ARTEK RECORDINGS CD26: The Art of Yulian Sitkovetsky Vol I. - Violin
This is the first of three issues featuring Russian violinist Yulian Sitkovetsky to have come out in the past three months, all from the Artek label. As you probably know, Yulian Sitkovetsky was a violinist who had a meteoric rise in post-WWII Russia. In 1945 the 'All Soviet Union Young Performers Competition' for piano, cello and violin took place in Moscow. The three winners were Sviatoslav Richter, Mstislav Rostropovich and Yulian Sitkovetsky. His career took off in Russia and its satellites, but he contracted lung cancer and died in 1958, not quite 33 years old. He was part of an incredibly talented family. His father, and first teacher, was violinist Grigoriy Sitkovetsky. His wife was pianist Bella Davidovich, his son the violinist/conductor Dmitry Sitkovetsky (barely five years old when his father died), niece pianist Olga Sitkovetsky, great-nephew violinist Alexander Sitkovetsky.
His playing is notable for its immaculate intonation, sweetness and ability to project as well as for its innate musicality. Just listen here to the Chaconne from the Bach Partita No. 2, a summa for all violinists. It is gloriously musical with ease of technique, forward motion, impeccable legato and no noticeable mannerisms. One is reminded of the playing of Leonid Kogan or Nathan Milstein. Equally impressive is his collaboration with his wife, Bella Davidovich, in the Mozart Sonata in B Flat, KWV 378 (317d). The trills in Tartini's 'Devil's Trill' sonata are incredibly fast, but the concluding trills in Paganini's 'La Campanella' are even more so. I hesitate to use the word 'incredible' but here it is appropriate -- my jaw literally dropped.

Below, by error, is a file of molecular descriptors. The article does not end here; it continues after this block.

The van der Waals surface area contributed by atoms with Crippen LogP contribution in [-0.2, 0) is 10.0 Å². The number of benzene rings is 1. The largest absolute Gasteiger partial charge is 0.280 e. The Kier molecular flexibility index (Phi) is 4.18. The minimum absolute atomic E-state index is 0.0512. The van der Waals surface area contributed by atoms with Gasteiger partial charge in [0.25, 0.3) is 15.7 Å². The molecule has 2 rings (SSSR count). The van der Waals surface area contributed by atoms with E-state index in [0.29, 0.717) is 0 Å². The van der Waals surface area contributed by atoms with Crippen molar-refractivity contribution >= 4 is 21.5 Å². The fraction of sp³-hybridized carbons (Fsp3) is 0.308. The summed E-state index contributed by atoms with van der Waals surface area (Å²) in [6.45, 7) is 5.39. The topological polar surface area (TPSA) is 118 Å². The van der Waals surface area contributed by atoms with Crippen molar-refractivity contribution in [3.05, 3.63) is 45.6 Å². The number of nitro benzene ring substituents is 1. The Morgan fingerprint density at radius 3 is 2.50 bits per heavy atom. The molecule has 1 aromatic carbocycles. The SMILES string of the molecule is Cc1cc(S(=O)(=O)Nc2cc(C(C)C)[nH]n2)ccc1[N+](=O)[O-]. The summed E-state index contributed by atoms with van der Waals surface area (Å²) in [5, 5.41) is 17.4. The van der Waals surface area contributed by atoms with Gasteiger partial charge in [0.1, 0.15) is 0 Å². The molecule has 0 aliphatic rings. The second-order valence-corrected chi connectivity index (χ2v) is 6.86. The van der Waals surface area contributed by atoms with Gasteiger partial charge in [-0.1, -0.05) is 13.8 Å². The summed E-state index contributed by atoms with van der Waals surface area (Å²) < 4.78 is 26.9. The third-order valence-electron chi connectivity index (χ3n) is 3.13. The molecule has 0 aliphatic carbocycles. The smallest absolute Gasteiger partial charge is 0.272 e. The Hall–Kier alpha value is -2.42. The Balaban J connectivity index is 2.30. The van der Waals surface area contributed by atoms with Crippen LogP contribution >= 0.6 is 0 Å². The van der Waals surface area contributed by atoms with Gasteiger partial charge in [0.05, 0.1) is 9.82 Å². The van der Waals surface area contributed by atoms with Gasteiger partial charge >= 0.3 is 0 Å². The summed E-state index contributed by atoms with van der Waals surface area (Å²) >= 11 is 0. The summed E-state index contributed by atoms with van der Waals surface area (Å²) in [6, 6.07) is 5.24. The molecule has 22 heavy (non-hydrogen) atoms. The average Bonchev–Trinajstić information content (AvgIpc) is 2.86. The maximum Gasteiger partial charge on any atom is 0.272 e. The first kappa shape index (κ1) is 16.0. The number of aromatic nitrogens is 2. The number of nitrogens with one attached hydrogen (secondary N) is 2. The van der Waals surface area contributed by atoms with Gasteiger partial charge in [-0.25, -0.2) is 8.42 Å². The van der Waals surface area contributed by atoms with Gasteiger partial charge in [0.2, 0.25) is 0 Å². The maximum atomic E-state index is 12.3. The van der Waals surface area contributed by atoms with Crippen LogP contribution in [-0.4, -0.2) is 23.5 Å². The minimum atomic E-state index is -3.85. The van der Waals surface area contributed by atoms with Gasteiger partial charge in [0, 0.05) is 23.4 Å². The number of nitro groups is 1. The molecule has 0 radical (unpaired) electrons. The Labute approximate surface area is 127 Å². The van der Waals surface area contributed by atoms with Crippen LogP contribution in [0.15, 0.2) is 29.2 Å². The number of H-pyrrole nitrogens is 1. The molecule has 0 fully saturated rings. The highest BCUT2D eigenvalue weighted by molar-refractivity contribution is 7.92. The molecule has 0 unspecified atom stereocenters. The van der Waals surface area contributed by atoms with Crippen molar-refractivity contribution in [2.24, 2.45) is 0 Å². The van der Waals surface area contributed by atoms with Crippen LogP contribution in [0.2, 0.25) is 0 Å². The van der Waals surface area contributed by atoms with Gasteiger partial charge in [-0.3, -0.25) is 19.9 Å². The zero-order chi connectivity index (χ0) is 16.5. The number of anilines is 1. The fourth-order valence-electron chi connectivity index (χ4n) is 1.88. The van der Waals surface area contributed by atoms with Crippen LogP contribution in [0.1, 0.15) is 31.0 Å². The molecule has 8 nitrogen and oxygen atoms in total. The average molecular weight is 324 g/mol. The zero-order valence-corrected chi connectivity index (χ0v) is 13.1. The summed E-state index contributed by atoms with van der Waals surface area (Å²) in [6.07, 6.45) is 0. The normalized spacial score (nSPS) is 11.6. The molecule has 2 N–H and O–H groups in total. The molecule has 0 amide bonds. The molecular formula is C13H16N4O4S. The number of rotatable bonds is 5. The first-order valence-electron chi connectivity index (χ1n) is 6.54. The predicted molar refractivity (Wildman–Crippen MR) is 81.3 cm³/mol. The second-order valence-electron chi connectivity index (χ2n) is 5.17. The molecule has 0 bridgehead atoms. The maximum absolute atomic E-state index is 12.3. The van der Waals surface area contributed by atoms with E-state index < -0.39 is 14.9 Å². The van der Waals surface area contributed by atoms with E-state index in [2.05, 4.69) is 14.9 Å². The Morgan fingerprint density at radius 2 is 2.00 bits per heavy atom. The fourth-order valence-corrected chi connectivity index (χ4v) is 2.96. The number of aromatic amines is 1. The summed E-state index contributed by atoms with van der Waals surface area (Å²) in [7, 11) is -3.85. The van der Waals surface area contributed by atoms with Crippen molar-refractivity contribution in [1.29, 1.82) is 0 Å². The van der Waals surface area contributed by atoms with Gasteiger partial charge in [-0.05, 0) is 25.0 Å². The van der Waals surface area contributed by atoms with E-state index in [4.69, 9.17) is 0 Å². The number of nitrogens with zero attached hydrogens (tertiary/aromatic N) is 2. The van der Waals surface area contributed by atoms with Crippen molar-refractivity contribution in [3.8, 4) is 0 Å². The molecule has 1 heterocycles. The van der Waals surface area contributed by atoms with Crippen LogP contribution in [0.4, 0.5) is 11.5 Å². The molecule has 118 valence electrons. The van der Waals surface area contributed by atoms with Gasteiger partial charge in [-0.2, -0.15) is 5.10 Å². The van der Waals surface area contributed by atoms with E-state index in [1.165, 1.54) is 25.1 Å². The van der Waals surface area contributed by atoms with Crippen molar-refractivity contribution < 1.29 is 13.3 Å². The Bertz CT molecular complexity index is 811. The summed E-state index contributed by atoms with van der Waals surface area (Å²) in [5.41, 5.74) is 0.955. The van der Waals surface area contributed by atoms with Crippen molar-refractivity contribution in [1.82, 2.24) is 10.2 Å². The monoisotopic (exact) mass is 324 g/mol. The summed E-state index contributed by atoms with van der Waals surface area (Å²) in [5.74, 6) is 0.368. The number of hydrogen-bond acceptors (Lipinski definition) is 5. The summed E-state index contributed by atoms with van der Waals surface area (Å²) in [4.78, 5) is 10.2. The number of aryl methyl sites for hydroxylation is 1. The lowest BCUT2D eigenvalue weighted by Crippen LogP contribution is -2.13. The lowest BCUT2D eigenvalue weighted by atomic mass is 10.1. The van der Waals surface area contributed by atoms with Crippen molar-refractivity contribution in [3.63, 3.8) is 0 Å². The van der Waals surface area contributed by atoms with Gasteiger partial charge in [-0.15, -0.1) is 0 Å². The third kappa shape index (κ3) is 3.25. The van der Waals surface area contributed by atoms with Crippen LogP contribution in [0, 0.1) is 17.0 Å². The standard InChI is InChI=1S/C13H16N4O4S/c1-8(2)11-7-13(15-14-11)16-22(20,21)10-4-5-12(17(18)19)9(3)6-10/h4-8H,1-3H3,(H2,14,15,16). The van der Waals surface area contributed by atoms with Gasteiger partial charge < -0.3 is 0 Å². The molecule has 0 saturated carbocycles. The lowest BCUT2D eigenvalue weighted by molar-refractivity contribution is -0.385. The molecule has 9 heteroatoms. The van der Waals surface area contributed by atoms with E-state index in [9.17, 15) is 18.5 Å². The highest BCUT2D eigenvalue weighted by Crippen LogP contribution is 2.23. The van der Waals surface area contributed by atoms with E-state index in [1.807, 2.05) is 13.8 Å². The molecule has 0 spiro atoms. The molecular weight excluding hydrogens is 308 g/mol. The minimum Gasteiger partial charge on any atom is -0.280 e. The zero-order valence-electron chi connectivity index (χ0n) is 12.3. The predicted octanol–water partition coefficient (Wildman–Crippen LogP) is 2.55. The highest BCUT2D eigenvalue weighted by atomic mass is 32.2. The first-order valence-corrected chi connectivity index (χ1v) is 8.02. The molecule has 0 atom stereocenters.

The sound in this recording from the 1950s is really quite good. It is mono, of course, but that hardly matters. This is a CD for violin fanciers -- and for violin students, who out of desperation may wind up giving up their instrument for the accordion.